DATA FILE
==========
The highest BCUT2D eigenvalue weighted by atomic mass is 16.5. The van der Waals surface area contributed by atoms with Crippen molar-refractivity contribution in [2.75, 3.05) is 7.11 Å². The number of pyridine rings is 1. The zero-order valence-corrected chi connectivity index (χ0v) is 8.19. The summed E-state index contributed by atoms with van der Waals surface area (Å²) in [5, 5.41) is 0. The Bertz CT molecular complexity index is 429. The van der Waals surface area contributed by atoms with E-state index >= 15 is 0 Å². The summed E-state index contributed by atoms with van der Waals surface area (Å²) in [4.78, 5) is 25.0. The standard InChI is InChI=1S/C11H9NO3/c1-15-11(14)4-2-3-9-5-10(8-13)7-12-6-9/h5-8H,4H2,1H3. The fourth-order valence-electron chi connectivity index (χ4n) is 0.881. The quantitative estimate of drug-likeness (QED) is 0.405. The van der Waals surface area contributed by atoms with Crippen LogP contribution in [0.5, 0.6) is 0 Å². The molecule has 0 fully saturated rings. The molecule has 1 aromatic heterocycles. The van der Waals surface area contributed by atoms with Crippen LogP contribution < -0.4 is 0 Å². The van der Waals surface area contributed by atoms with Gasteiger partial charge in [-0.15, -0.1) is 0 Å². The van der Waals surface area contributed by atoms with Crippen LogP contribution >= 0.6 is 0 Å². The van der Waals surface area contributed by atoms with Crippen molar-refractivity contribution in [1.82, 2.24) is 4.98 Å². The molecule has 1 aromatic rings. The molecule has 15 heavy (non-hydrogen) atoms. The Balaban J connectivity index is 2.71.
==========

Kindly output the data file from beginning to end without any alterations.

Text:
The highest BCUT2D eigenvalue weighted by atomic mass is 16.5. The van der Waals surface area contributed by atoms with Crippen molar-refractivity contribution in [2.75, 3.05) is 7.11 Å². The number of pyridine rings is 1. The zero-order valence-corrected chi connectivity index (χ0v) is 8.19. The summed E-state index contributed by atoms with van der Waals surface area (Å²) in [5, 5.41) is 0. The Bertz CT molecular complexity index is 429. The van der Waals surface area contributed by atoms with E-state index >= 15 is 0 Å². The summed E-state index contributed by atoms with van der Waals surface area (Å²) in [4.78, 5) is 25.0. The standard InChI is InChI=1S/C11H9NO3/c1-15-11(14)4-2-3-9-5-10(8-13)7-12-6-9/h5-8H,4H2,1H3. The fourth-order valence-electron chi connectivity index (χ4n) is 0.881. The quantitative estimate of drug-likeness (QED) is 0.405. The van der Waals surface area contributed by atoms with Crippen LogP contribution in [0.5, 0.6) is 0 Å². The molecule has 0 fully saturated rings. The molecule has 1 aromatic heterocycles. The van der Waals surface area contributed by atoms with Crippen LogP contribution < -0.4 is 0 Å². The van der Waals surface area contributed by atoms with Gasteiger partial charge in [-0.15, -0.1) is 0 Å². The van der Waals surface area contributed by atoms with Crippen LogP contribution >= 0.6 is 0 Å². The van der Waals surface area contributed by atoms with Crippen molar-refractivity contribution in [1.82, 2.24) is 4.98 Å². The molecule has 1 aromatic rings. The molecule has 15 heavy (non-hydrogen) atoms. The Balaban J connectivity index is 2.71.